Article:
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20th April 2011

Post with 7 notes


On the front page of today’s Financial Times is an announcement that Singapore will have a Chinese bank appointed to clear renminbi trades directly in Singapore, which means that renminbi-based commerce in Singapore will no longer need to be routed through Hong Kong or banks in mainland China. The Financial Times calls this a, “new stage in the internationalization of the Chinese currency,” and they are right to say so (except they write “internationalisation” with an “s”).

We have seen the dollarization of an economy in Ecuador, we have seen de facto currency pluralism in Zimbabwe, and we have seen the preemptive Euroization of the European periphery with a Eurozone currency union that includes Portugal, Greece, Finland, and Ireland. There is no reason, with China set to eventually become the largest economy on the planet, that we should not see renminbization at some point, and sooner rather than later.

When we think of currency pluralism (if we think of it at all), we tend to think of situations like the early American republic, with small, regional scripts in competition with each other and not universally accepted. The new world of currency pluralism that is emerging is that of several worldwide reserve currencies, nearly universally recognized and accepted, and used in parallel. There is no reason this should not be the case.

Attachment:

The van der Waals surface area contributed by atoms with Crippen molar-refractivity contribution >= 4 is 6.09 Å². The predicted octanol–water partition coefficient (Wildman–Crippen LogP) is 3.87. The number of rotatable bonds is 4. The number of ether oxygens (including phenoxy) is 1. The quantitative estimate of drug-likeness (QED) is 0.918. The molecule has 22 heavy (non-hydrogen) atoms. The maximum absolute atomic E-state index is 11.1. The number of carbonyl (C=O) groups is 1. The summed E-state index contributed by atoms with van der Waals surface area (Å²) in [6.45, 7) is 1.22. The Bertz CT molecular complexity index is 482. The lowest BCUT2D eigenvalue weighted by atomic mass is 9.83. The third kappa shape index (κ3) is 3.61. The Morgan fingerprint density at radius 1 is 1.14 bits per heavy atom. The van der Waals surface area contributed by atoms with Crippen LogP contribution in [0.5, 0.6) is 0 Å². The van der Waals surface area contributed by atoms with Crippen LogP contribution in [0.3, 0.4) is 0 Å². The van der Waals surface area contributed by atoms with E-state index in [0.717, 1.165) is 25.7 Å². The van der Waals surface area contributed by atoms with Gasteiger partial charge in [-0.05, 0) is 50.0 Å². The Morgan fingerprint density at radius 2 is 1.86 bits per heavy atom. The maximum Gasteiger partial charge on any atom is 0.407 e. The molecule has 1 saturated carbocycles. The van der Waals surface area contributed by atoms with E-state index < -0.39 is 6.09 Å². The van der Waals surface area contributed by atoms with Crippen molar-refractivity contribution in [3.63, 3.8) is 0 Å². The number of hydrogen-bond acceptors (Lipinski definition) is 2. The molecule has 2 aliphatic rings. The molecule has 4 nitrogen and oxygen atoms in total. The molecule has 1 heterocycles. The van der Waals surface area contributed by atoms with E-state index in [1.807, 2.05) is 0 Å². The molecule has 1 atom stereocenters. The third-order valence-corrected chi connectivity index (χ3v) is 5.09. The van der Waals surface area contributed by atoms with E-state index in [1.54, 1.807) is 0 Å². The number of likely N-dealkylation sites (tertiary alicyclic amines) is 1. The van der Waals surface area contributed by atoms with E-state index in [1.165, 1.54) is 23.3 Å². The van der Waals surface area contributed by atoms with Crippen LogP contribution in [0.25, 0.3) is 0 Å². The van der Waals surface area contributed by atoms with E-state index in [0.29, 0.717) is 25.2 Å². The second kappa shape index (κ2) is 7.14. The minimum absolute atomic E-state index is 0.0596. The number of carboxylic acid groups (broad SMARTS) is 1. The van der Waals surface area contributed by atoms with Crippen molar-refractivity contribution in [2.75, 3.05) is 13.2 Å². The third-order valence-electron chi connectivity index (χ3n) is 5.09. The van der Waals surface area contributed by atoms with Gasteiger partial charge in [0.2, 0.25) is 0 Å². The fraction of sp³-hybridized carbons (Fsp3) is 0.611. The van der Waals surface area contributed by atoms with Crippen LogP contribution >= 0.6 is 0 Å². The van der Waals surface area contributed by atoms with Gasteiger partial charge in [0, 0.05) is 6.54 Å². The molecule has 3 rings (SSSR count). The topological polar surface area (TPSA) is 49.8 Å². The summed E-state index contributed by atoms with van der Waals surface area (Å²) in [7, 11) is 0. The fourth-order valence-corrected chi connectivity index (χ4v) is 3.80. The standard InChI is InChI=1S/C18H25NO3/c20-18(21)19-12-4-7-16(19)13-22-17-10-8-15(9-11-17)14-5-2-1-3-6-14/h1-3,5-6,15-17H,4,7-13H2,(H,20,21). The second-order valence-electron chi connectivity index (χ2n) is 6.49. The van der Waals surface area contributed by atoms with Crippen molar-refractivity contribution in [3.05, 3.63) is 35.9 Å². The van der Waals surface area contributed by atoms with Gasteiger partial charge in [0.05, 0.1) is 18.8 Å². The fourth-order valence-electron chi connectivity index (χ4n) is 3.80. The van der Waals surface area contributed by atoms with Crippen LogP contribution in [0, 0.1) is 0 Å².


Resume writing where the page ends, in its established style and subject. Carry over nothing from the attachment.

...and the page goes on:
There are already many economic institutions that employ the measure of a basket of currencies rather than referring to a single reserve currency. This is a good thing for the stability of the global economy. A basket of currencies reflects a global communitarian consensus on the value of money. So I say, let the renminbization of the Asian periphery begin, and let currency pluralism give the peoples of a world a free market in currencies, in which they are free to employ any currency that suits their needs for any transaction.

I can easy imagine an emergent nation-state deciding to save itself the trouble of producing a currency and simply stipulating that trades within its territory may be made in dollars, euros, renminbi, or what have you, in parallel, without favor or prejudice.

Tagged: currency pluralism,ChinacurrencyeconomicsRenminbi


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